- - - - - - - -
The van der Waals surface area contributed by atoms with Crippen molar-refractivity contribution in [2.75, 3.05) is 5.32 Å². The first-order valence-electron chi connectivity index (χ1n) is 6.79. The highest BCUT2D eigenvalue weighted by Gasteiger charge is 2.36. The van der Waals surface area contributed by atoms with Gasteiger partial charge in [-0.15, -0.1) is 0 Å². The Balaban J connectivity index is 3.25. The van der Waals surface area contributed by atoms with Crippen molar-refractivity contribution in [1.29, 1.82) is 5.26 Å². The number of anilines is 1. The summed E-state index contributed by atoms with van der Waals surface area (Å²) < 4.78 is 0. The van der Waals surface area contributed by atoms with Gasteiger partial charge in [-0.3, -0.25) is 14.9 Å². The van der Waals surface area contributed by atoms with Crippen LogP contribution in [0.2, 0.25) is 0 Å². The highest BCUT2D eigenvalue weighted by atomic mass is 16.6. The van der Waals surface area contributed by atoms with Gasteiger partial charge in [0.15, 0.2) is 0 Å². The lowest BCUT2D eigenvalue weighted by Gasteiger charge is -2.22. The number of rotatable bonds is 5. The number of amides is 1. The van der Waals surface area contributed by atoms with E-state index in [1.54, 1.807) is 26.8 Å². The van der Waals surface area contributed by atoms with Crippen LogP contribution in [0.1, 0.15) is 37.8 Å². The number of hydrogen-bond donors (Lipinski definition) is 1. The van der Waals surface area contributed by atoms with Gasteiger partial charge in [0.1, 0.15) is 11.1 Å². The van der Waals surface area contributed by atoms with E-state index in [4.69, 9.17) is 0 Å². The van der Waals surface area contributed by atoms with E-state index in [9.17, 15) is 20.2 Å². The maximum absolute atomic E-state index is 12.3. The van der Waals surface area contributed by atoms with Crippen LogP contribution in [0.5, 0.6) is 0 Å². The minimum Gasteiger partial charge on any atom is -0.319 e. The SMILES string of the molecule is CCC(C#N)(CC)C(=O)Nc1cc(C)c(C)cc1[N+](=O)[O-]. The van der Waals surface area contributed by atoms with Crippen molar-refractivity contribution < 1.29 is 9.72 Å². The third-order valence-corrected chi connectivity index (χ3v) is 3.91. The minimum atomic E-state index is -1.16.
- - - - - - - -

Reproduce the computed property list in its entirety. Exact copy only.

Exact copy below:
The van der Waals surface area contributed by atoms with Crippen molar-refractivity contribution in [2.75, 3.05) is 5.32 Å². The first-order valence-electron chi connectivity index (χ1n) is 6.79. The highest BCUT2D eigenvalue weighted by Gasteiger charge is 2.36. The van der Waals surface area contributed by atoms with Gasteiger partial charge in [-0.15, -0.1) is 0 Å². The Balaban J connectivity index is 3.25. The van der Waals surface area contributed by atoms with Crippen molar-refractivity contribution in [1.29, 1.82) is 5.26 Å². The number of anilines is 1. The summed E-state index contributed by atoms with van der Waals surface area (Å²) < 4.78 is 0. The van der Waals surface area contributed by atoms with Gasteiger partial charge in [-0.3, -0.25) is 14.9 Å². The van der Waals surface area contributed by atoms with Crippen LogP contribution in [0.2, 0.25) is 0 Å². The highest BCUT2D eigenvalue weighted by atomic mass is 16.6. The van der Waals surface area contributed by atoms with Gasteiger partial charge in [0.15, 0.2) is 0 Å². The lowest BCUT2D eigenvalue weighted by Gasteiger charge is -2.22. The number of rotatable bonds is 5. The number of amides is 1. The van der Waals surface area contributed by atoms with E-state index in [1.54, 1.807) is 26.8 Å². The van der Waals surface area contributed by atoms with Crippen LogP contribution in [0.1, 0.15) is 37.8 Å². The number of hydrogen-bond donors (Lipinski definition) is 1. The van der Waals surface area contributed by atoms with Gasteiger partial charge in [0.1, 0.15) is 11.1 Å². The van der Waals surface area contributed by atoms with E-state index in [4.69, 9.17) is 0 Å². The van der Waals surface area contributed by atoms with E-state index in [9.17, 15) is 20.2 Å². The maximum absolute atomic E-state index is 12.3. The van der Waals surface area contributed by atoms with Crippen LogP contribution in [0.5, 0.6) is 0 Å². The minimum Gasteiger partial charge on any atom is -0.319 e. The SMILES string of the molecule is CCC(C#N)(CC)C(=O)Nc1cc(C)c(C)cc1[N+](=O)[O-]. The van der Waals surface area contributed by atoms with Crippen molar-refractivity contribution < 1.29 is 9.72 Å². The third-order valence-corrected chi connectivity index (χ3v) is 3.91. The minimum atomic E-state index is -1.16.